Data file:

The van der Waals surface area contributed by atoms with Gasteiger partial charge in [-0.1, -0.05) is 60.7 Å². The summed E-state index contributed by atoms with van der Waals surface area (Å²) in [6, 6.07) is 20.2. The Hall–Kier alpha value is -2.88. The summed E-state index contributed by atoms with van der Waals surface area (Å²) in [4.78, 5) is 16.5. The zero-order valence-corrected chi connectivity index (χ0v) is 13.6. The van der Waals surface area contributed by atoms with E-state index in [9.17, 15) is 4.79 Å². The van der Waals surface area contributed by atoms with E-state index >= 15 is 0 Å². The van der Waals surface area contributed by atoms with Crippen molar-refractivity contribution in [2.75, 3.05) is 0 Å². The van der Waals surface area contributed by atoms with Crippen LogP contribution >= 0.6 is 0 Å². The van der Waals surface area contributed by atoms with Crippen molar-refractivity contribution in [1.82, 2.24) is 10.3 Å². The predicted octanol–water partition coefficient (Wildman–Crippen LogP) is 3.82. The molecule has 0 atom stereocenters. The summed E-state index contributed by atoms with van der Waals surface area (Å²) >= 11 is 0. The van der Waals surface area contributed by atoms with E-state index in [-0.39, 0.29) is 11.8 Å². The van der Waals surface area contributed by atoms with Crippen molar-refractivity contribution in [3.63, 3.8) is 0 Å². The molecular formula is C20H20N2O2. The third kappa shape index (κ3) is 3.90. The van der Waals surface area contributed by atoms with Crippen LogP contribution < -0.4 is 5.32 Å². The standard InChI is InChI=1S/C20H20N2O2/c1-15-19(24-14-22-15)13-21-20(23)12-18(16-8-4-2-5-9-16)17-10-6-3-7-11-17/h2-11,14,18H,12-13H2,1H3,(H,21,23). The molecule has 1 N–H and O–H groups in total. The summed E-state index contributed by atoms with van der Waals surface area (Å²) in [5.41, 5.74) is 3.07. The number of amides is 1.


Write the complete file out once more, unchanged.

The van der Waals surface area contributed by atoms with Gasteiger partial charge in [-0.1, -0.05) is 60.7 Å². The summed E-state index contributed by atoms with van der Waals surface area (Å²) in [6, 6.07) is 20.2. The Hall–Kier alpha value is -2.88. The summed E-state index contributed by atoms with van der Waals surface area (Å²) in [4.78, 5) is 16.5. The zero-order valence-corrected chi connectivity index (χ0v) is 13.6. The van der Waals surface area contributed by atoms with E-state index in [9.17, 15) is 4.79 Å². The van der Waals surface area contributed by atoms with E-state index >= 15 is 0 Å². The van der Waals surface area contributed by atoms with Crippen molar-refractivity contribution in [2.75, 3.05) is 0 Å². The van der Waals surface area contributed by atoms with Crippen LogP contribution >= 0.6 is 0 Å². The van der Waals surface area contributed by atoms with Crippen molar-refractivity contribution in [1.82, 2.24) is 10.3 Å². The predicted octanol–water partition coefficient (Wildman–Crippen LogP) is 3.82. The molecule has 0 atom stereocenters. The summed E-state index contributed by atoms with van der Waals surface area (Å²) >= 11 is 0. The van der Waals surface area contributed by atoms with E-state index in [-0.39, 0.29) is 11.8 Å². The van der Waals surface area contributed by atoms with Crippen molar-refractivity contribution in [3.63, 3.8) is 0 Å². The molecular formula is C20H20N2O2. The third kappa shape index (κ3) is 3.90. The van der Waals surface area contributed by atoms with Crippen LogP contribution < -0.4 is 5.32 Å². The standard InChI is InChI=1S/C20H20N2O2/c1-15-19(24-14-22-15)13-21-20(23)12-18(16-8-4-2-5-9-16)17-10-6-3-7-11-17/h2-11,14,18H,12-13H2,1H3,(H,21,23). The molecule has 1 N–H and O–H groups in total. The summed E-state index contributed by atoms with van der Waals surface area (Å²) in [5.41, 5.74) is 3.07. The number of amides is 1.